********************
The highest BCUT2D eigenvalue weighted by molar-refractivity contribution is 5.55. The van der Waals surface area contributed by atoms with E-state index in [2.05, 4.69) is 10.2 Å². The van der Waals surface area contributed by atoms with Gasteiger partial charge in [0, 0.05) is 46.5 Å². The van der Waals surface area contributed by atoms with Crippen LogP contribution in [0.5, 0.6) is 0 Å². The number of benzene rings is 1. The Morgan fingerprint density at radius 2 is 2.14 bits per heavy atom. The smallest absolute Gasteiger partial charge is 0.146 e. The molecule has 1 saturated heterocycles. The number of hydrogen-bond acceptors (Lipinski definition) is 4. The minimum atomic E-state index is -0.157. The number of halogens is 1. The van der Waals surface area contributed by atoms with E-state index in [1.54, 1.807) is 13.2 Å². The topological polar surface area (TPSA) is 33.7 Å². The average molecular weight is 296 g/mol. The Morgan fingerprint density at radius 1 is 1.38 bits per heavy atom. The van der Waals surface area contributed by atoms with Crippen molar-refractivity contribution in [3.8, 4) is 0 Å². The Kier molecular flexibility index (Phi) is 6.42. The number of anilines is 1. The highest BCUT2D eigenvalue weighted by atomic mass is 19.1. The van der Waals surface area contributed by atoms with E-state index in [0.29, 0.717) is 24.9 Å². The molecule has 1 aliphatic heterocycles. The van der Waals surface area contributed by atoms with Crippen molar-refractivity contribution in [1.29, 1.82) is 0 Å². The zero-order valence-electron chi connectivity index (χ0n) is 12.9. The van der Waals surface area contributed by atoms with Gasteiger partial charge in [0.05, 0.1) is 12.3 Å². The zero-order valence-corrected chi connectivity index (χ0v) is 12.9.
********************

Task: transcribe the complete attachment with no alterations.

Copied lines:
The highest BCUT2D eigenvalue weighted by molar-refractivity contribution is 5.55. The van der Waals surface area contributed by atoms with E-state index in [2.05, 4.69) is 10.2 Å². The van der Waals surface area contributed by atoms with Gasteiger partial charge in [0, 0.05) is 46.5 Å². The van der Waals surface area contributed by atoms with Crippen LogP contribution in [0.5, 0.6) is 0 Å². The number of benzene rings is 1. The Morgan fingerprint density at radius 2 is 2.14 bits per heavy atom. The smallest absolute Gasteiger partial charge is 0.146 e. The molecule has 1 saturated heterocycles. The number of hydrogen-bond acceptors (Lipinski definition) is 4. The minimum atomic E-state index is -0.157. The number of halogens is 1. The van der Waals surface area contributed by atoms with E-state index in [1.54, 1.807) is 13.2 Å². The topological polar surface area (TPSA) is 33.7 Å². The average molecular weight is 296 g/mol. The Morgan fingerprint density at radius 1 is 1.38 bits per heavy atom. The van der Waals surface area contributed by atoms with Crippen molar-refractivity contribution in [3.8, 4) is 0 Å². The Kier molecular flexibility index (Phi) is 6.42. The number of anilines is 1. The highest BCUT2D eigenvalue weighted by atomic mass is 19.1. The van der Waals surface area contributed by atoms with E-state index in [0.29, 0.717) is 24.9 Å². The molecule has 1 aliphatic heterocycles. The van der Waals surface area contributed by atoms with Crippen molar-refractivity contribution in [1.29, 1.82) is 0 Å². The zero-order valence-electron chi connectivity index (χ0n) is 12.9. The van der Waals surface area contributed by atoms with Gasteiger partial charge in [0.05, 0.1) is 12.3 Å². The zero-order valence-corrected chi connectivity index (χ0v) is 12.9.